“I have to say that it struck me at some point that if I were to look around and see no women coming up through mathematics behind me, how would I feel? I would feel terrible. Now I see these lively, enthusiastic, brilliant, wacky young women coming up and doing mathematics. When I was young, I couldn’t afford to be wacky. I had to be careful. I couldn’t dye my hair purple and get up and teach a calculus class, but I love seeing it; it’s wonderful to see.”

Today, she is a contributing scholar at Princeton University as well as the Institute for Advanced Study. She is one of the founders of the Park City Mathematics Institute, which strives to train younger researchers in their interests and in the challenges faced in mathematics.

Uhlenbeck hopes more women will come to work in mathematics. “I don’t know how many young girls are still being told that they don’t have to bother taking advanced-placement math because they’re a girl and they don’t need it—but I know it still happens. However, all I can say is that it’s getting better.”

 

Oregon Legislature Seeks to Expand Assisted Suicide Law

Oregon Legislature Seeks to Expand Assisted Suicide Law

House Bill 2217, which will effectively legalize euthanasia, is scheduled for a public hearing in the Oregon Legislature’s House Health Care Committee on Tuesday, March 19.

Oregon became the first state to legalize physician-assisted suicide in 1997. Since then, 1,459 patients have taken the lethal medication to end their lives. Currently, there are several reasons patients claim as their reason for requesting assisted suicide. According to deathwithdignity.org, “The most frequently reported end-of-life concerns were loss of autonomy (91.7%), decreasing ability to participate in activities that made life enjoyable (90.5%), and loss of dignity (66.7%). During 2018, the estimated rate of deaths under the law was 45.9 per 10,000 total deaths in the state.”

Under the current law, patients must physically ingest medication by themselves. When requesting life-ending medication, patients must sign a form stating “I expect to die when I take the medication to be prescribed.”

However, Oregon lawmakers are seeking to expand the scope of this bill by changing the definition of  “taking” to “self-administer.” As defined by HB 2217, “self-administer” means “a qualified patient’s physical act of ingesting or delivering by another method medication to end his or her life in a humane and dignified manner.”

Lois Anderson, executive director of Oregon Right to Life, stated, “There is no safety mechanism in place to ensure that another person isn’t the one administering the medication. By adding ‘delivering by another method’ they are redefining the law to allow the drugs to be administered through an IV, feeding tube, injection, or even through a gas mask. And, potentially, by a person other than the patient.”

The proposed changes appear to contradict the intention of Oregonians when they narrowly legalized assisted suicide. When voters approved Measure 16 in 1994 it explicitly stated, “This measure does not authorize lethal injection, mercy killing or active euthanasia.”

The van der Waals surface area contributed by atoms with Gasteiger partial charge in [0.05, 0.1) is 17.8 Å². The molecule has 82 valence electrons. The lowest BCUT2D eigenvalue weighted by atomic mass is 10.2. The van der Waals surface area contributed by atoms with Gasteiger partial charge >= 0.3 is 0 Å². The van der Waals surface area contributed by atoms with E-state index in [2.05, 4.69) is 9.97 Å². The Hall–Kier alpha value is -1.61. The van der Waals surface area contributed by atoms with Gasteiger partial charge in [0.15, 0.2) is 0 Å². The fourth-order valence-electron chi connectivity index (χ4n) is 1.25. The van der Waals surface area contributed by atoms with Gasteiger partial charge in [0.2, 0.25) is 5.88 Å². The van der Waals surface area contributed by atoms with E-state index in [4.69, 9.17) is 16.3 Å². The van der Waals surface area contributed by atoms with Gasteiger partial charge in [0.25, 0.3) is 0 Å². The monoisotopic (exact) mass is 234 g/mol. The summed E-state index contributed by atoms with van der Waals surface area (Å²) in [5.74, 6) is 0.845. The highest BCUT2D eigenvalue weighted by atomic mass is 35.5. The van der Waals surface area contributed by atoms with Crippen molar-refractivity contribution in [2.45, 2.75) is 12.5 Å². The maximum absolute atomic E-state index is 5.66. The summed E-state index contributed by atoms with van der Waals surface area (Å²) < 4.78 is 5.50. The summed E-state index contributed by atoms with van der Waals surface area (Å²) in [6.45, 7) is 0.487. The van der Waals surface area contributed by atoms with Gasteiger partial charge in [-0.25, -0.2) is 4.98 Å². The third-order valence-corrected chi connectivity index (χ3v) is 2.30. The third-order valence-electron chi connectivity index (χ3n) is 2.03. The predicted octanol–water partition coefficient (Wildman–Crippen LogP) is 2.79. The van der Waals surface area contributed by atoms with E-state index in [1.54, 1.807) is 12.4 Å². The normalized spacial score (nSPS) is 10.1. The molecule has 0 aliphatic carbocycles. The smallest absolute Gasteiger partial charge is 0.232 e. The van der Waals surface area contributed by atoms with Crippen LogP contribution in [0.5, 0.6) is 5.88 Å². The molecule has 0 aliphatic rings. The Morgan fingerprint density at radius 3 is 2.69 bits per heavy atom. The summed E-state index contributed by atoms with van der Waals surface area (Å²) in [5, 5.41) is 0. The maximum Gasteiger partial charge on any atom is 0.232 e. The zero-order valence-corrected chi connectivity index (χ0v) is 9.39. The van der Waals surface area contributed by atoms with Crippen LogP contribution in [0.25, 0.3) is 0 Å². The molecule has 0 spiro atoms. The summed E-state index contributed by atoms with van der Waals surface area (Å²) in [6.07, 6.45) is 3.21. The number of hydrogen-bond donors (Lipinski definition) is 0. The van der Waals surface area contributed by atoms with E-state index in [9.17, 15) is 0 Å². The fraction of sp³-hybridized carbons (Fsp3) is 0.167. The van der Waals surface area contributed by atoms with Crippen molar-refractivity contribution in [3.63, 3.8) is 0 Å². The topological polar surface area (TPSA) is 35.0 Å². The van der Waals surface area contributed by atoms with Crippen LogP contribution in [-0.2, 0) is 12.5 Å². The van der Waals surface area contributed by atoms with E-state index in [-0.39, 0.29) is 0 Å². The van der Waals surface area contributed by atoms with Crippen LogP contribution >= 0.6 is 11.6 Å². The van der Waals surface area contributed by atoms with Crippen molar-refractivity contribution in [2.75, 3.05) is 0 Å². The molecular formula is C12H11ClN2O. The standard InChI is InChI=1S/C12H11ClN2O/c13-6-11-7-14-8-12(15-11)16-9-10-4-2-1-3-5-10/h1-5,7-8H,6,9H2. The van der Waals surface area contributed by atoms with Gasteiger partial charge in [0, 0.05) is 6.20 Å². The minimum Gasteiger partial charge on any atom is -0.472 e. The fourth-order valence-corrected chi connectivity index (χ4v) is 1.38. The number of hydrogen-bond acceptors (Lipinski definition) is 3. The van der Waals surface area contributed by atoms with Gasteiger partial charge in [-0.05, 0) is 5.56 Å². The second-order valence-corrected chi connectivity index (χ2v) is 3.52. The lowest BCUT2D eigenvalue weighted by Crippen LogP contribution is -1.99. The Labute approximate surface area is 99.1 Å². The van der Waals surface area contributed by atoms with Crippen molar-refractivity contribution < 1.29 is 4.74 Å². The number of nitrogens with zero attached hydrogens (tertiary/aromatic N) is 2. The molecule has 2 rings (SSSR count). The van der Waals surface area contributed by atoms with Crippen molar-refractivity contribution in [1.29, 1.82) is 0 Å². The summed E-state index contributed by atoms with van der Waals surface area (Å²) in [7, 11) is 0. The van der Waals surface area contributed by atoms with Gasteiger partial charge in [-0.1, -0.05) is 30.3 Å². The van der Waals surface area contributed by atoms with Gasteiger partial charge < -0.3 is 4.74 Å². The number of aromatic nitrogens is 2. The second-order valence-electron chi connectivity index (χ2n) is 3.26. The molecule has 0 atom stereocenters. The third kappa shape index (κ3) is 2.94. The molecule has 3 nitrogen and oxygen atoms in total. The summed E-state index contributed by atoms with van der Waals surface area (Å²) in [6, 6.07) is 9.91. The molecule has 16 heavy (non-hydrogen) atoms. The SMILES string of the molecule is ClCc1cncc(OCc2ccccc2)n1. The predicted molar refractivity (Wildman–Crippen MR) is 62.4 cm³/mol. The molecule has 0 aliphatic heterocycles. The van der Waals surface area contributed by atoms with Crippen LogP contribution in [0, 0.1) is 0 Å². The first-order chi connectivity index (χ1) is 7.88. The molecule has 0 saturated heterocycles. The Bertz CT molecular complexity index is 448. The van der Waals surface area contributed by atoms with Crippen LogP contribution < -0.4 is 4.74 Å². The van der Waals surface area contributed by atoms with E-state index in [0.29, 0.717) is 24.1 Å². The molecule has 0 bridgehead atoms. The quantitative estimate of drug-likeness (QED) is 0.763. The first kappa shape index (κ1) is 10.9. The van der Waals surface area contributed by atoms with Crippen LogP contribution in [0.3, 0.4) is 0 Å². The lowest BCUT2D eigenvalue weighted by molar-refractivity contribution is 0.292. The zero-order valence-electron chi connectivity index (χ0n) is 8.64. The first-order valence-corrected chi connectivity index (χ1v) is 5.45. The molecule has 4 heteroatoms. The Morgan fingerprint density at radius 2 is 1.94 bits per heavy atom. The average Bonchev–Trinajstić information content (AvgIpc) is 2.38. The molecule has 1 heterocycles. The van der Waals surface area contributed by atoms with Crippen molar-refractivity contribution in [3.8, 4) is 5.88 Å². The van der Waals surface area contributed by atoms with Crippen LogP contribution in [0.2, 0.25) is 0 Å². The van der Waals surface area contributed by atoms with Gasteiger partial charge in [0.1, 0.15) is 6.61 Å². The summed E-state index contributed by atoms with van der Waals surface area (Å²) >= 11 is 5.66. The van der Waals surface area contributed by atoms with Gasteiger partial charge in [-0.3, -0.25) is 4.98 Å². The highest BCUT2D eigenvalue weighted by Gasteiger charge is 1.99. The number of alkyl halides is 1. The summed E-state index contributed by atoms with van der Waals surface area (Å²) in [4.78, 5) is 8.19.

HB 2217 would effectively legalize euthanasia in Oregon by involving more people in the deaths of vulnerable Oregonians.

Oregonians will be gathering in protest of HB 2217 at the hearing on Tuesday, March 19th. For more details or to contact committee members in opposition, please go to  https://www.ortl.org/noeuthanasia/.

A retired professor gives away $250,000 to students

A retired professor gives away $250,000 to students

This recent Nobel prize winner decided to give away $250,000 in prize money.

George P. Smith, a emeritus professor of biology, won the 2018 Nobel prize for Chemistry in December.

This past week he announced he will donate every cent to launch the Missouri Nobel Scholarship Fund for students in the College of Arts and Sciences.

“This might surprise some people, but my first degree was actually a bachelor of arts, not a bachelor of science,” Smith said at a community event in Columbia with his wife, Margie. “My liberal arts education was the springboard for a lifetime of learning and cultural engagement. Margie and I hope that supporting the liberal arts as a whole will enrich the lives of future Mizzou students, whatever careers they choose.”

In support of Smith’s kindness, the university will also donate an additional $30,000 to the scholarship fund.

MU Chancellor Alexander N. Cartwright also announced a new tradition to set aside $100,000 in scholarships, every time a faculty member wins a Nobel Prize. Smith is the first MU faculty member to win a Nobel prize.

“Time and time again we have been overwhelmed by George’s incredibly humble attitude, and today we are amazed even further by his spirit of generosity,” Cartwright said in a statement. “Gifts such as these make it possible for more students to attend our university and have the experience of being taught by other world-class faculty.”

At this week’s scholarship launching event, Smith spoke of his Nobel prize win and the award ceremony he attended with his wife in Stockholm, Sweden, in December, and discussed his work in phage display, a process that allows researchers to easily screen and harvest molecules for attacking bacteria.

This process is now utilized in laboratories worldwide.

According to Kansas City Star, after Smith won one of the most prestigious awards in the world, the University honored him with his own space on a campus bike rack. He lives less than a mile away and rides his bike to work each day.